We are in the not-too-distant future and the fallout from the gig economy is front and centre in the sci fi mystery thriller Lapsis.
Ray Tincelli (Dean Imperial) is a delivery driver who has just turned down a promotion because his number one priority is looking after his younger half-brother Jamie (Babe Howard).
Jamie is suffering from something called Omnia, a chronic fatigue disorder.
With faster download speeds, Quantum computing is all the rage.
With that in mind, many citizens are taking advantage of the opportunity of laying new internet cabling and that has opened up to all comers and not simply technical specialists.
There is decent money to be made from it too.
Ray recognises that his brother needs professional help and that a private institution offers him the best chance of getting the care he requires.
The problem is that that carries with it a high price tag.
So, against Jamie’s advice, Ray hooks up with a contact of Jamie’s – a guy named Felix (James McDaniel) – who offers to set him up with the permit needed to become a cabler, in return for a 30 per cent cut of his takings.
Although wary, Ray feels he has no choice and takes up Felix’s decidedly dodgy offer.
While there are a number of different cabling companies, they are all apparently owned by the same entity.
Each cabler is allowed to select a trail name, that is a moniker they use when in the bush laying cable.
All except Ray that is, who is assigned a name of a notorious cabler and with that is given priority treatment even though he is a beginner, much to the chagrin of his fellow cablers.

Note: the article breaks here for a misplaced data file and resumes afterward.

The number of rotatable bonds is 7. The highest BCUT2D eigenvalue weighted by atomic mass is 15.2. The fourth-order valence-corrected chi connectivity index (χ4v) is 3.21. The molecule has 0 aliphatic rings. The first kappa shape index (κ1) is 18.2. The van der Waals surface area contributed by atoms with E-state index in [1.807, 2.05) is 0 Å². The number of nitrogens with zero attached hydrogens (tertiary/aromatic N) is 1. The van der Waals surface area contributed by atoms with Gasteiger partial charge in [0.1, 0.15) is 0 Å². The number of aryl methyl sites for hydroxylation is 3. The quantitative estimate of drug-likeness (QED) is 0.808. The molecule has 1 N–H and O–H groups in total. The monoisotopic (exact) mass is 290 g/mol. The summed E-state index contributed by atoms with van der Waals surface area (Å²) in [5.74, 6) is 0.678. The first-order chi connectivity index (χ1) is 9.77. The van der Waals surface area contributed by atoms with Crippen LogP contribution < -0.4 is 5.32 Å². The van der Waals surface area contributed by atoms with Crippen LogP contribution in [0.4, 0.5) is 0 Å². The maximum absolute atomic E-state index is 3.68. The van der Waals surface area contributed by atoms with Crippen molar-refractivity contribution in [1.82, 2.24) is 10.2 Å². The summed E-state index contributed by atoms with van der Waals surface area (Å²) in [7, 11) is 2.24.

It soon becomes clear that the system is weighted against the cablers to the benefit of the mega corporation that employs them.
They find themselves competing against automated, self-propelled small computers on legs, which are capable of laying cable 24/7.
Ray befriends a cabler called Anna (Madeline Wise) who has a far better idea of what is going on and rails against it.
Conspiracies abound in more than one jurisdiction as the private hospital also appears to be exploiting Ray’s brother’s illness.
The concept of the rich using the poor and Big Brother oversight may not be new, but is still provides the foundation for compelling cinema.
So, it is not surprising that I liked the concept, even though belief was a bit of a stretch.
Put another way, some elements I could swallow more readily than others.
Writer and director Noah Hutton clearly has a fertile imagination.
There are twists aplenty and the longer the film goes the more you come to realise how far the “haves” will go to achieve their goals.
I appreciated Imperial’s inquisitive and suspicious lead performance around whom the story unfolds.
I thought the film eventually became a little too convoluted for its own good. The adage less is more would have aided the cause.
Having said that it is a solid, independent take on power and control, quite appropriate in the COVID-19 world in which we find ourselves.
Rated PG, Lapsis scores a 6½ to 7 out of 10.